Bovine Spongiform Encephalopathy and BSE-like diseases have been recognized for years in the United States. In 1985, experimentally infected steers did not develop symptoms of "madness" but instead became ataxic and went 'down."
In that same year, the first reported cases of the bizarre bovine disease
were reported in England and many thousands of cattle were destroyed. The
disease spread throughout Europe. Before the disease was discovered British
cattle were imported into the U.S. and not all those cattle could be
accounted for when the investigations began. In 1996 there was a connection
made between consumption of infected meat and a human degenerative
neurological disease. Recent research suggests that it is not the meat
itself, but rather "whole-body contamination" as a result of the
slaughtering methods. Many cats (including "big" cats) died and canine
deaths have been recorded also.
In 1965, mink farms suffered a BSE-like disease and "chronic wasting
disease" (CWD) has long been recognized in deer and elk. The studies show
CWD to be a similar disease to BSE.
Cattle, sheep and hogs are fed "ruminant proteins" meaning these vegetarians
are fed other animals and therefore all of them are at risk for the disease.
In turn, so are you and most certainly your pets, with cats being
particularly sensitive. For now, beef appears to offer the greatest risk.
Poultry does not seem to suffer from this health issue.
Food animals that arrive at the slaughter house unable to rise on their own
are known as "downers" and they DO make it into the human food chain,
believe it or not. Any that do not go for human consumption are directed at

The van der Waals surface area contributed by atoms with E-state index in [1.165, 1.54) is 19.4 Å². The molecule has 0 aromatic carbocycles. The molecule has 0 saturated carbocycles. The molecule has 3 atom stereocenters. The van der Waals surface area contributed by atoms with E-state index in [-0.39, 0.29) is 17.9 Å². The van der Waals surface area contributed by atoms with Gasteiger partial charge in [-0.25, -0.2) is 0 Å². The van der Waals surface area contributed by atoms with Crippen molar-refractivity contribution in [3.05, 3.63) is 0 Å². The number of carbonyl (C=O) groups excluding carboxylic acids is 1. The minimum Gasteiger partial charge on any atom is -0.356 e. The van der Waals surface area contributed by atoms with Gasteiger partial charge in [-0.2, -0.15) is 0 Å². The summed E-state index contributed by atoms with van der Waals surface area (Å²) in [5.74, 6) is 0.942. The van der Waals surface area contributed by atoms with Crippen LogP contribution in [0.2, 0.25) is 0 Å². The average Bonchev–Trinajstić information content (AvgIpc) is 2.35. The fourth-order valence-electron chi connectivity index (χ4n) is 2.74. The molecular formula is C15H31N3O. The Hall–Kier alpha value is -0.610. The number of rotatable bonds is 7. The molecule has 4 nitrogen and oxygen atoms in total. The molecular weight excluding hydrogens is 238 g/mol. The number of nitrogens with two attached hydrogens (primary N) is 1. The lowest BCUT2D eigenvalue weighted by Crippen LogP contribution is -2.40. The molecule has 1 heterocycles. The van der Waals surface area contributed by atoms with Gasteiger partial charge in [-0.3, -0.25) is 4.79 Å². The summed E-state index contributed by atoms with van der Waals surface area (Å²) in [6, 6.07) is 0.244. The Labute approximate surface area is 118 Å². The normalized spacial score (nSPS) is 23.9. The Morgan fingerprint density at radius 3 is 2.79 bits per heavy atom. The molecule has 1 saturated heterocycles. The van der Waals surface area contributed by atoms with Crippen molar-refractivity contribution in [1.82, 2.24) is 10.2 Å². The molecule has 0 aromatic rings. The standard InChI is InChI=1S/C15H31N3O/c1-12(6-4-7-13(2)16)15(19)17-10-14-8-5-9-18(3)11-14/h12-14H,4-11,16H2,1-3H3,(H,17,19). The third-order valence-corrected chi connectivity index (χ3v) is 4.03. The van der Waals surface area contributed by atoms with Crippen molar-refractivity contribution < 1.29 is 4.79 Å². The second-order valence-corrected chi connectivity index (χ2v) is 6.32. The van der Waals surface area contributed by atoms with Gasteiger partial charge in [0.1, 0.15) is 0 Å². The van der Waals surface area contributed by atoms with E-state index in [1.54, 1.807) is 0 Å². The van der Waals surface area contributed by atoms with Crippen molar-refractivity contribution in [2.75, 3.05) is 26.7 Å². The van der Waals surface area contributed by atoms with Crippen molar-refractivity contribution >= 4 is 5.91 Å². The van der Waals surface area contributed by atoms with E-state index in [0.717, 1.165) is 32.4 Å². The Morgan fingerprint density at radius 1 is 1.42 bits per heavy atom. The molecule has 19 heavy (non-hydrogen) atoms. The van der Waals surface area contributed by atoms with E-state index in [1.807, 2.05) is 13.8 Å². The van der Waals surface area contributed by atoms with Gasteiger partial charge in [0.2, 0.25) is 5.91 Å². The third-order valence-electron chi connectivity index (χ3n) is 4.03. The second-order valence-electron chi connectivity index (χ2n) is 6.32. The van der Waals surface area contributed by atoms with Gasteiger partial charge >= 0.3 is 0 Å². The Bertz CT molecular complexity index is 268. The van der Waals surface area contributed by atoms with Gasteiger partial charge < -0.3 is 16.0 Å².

pet foods. It is estimated that in the U.S. there are 500,000 "downers" each
year with only 7500 tested for anything! The question now being raised is,
"What if the strain of BSE in American cattle produces more of a 'downer's'
disease than mad cow syndrome?"
While there are a few "good" pet foods that do not use animals that fall
into the 4 Ds category (Dead, Dying, Diseased and Down) it is unlikely that
we have any here [in Mexico]. One clue is if you see the words "animal
digest" in the list of ingredients. That means any animal the company gets
-- and any way it can get it, including road kill! Downers are sure to be in
If you are still not convinced that a problem exists, note that Dr. Jean
Hofve, DVM, reported at www.littlebigcat.com, "In 2001 the USDA announced
that inspections of feed mills and rendering plants found almost 800 lacking
required warning labels and/or systems in place to prevent mixing of banned
products into ruminant feeds." Two weeks later a large herd of Texas cattle
were quarantined because they were suspect. That is very close to home.
Furthermore, it seems that no one is quite sure just how many rendering
plants even exist in the U.S.
This problem simply adds to the reasons to feed your pets the very, very
best food you can and the one way to do that is know precisely what goes in
the food bowl. If you will not make the effort to feed "real" food to your
pet, at the very least, learn to read the labels on those packages.
Incidentally, the most expensive may well not be the best but you can be
absolutely certain that the cheapest foods are filled with many suspect
ingredients from cancer-causing preservatives to "animal digest". The latest
scare may seem far away but maybe not.
P.S. From a report December 24, 2003, UPI by Steve Mitchell, a U.S. recall
of pet foods may well happen because of the positive tests on a cow from the
state of Washington. Dr. Lester Crawford, FDA's deputy commissioner to UPI
said there is no way of knowing how much pet food would have to be recalled.
But, he said the FDA does not consider the infectious agent, called a prion,
can be diluted to safe levels. So even if a small batch of infected pet food
was mixed with a ton of other food the whole ton would have to be destroyed.
"Until he extends his circle of compassion to include all living things man
will not himself find peace." Albert Schweitzer.